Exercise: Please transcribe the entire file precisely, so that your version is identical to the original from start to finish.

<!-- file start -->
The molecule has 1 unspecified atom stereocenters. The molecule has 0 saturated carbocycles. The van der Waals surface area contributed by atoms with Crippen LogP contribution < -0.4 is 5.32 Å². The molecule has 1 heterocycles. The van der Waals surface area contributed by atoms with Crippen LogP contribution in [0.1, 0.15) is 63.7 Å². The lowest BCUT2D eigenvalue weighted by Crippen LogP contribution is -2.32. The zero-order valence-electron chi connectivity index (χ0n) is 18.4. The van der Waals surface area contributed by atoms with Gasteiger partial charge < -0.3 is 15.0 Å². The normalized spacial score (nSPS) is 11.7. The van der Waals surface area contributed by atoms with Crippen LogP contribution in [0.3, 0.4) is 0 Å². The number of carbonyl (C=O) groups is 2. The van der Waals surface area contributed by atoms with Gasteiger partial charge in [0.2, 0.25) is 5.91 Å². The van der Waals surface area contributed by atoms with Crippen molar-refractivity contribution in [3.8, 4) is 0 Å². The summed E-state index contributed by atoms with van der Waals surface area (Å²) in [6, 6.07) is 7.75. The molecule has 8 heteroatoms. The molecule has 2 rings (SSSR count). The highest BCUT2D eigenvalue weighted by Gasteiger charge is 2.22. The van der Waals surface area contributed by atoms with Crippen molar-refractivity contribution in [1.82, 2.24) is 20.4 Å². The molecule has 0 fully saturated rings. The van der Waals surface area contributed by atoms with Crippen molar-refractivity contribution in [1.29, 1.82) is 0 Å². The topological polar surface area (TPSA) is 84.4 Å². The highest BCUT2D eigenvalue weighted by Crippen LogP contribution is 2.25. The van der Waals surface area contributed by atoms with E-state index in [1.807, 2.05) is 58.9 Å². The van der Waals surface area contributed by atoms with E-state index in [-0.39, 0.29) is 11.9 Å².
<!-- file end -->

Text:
The molecule has 1 unspecified atom stereocenters. The molecule has 0 saturated carbocycles. The van der Waals surface area contributed by atoms with Crippen LogP contribution < -0.4 is 5.32 Å². The molecule has 1 heterocycles. The van der Waals surface area contributed by atoms with Crippen LogP contribution in [0.1, 0.15) is 63.7 Å². The lowest BCUT2D eigenvalue weighted by Crippen LogP contribution is -2.32. The zero-order valence-electron chi connectivity index (χ0n) is 18.4. The van der Waals surface area contributed by atoms with Gasteiger partial charge < -0.3 is 15.0 Å². The normalized spacial score (nSPS) is 11.7. The van der Waals surface area contributed by atoms with Crippen LogP contribution in [0.3, 0.4) is 0 Å². The number of carbonyl (C=O) groups is 2. The van der Waals surface area contributed by atoms with Gasteiger partial charge in [0.2, 0.25) is 5.91 Å². The van der Waals surface area contributed by atoms with Crippen molar-refractivity contribution in [3.8, 4) is 0 Å². The summed E-state index contributed by atoms with van der Waals surface area (Å²) in [6, 6.07) is 7.75. The molecule has 8 heteroatoms. The molecule has 2 rings (SSSR count). The highest BCUT2D eigenvalue weighted by Gasteiger charge is 2.22. The van der Waals surface area contributed by atoms with Crippen molar-refractivity contribution in [1.82, 2.24) is 20.4 Å². The molecule has 0 fully saturated rings. The van der Waals surface area contributed by atoms with Crippen molar-refractivity contribution in [1.29, 1.82) is 0 Å². The topological polar surface area (TPSA) is 84.4 Å². The highest BCUT2D eigenvalue weighted by Crippen LogP contribution is 2.25. The van der Waals surface area contributed by atoms with E-state index in [1.807, 2.05) is 58.9 Å². The van der Waals surface area contributed by atoms with E-state index in [-0.39, 0.29) is 11.9 Å².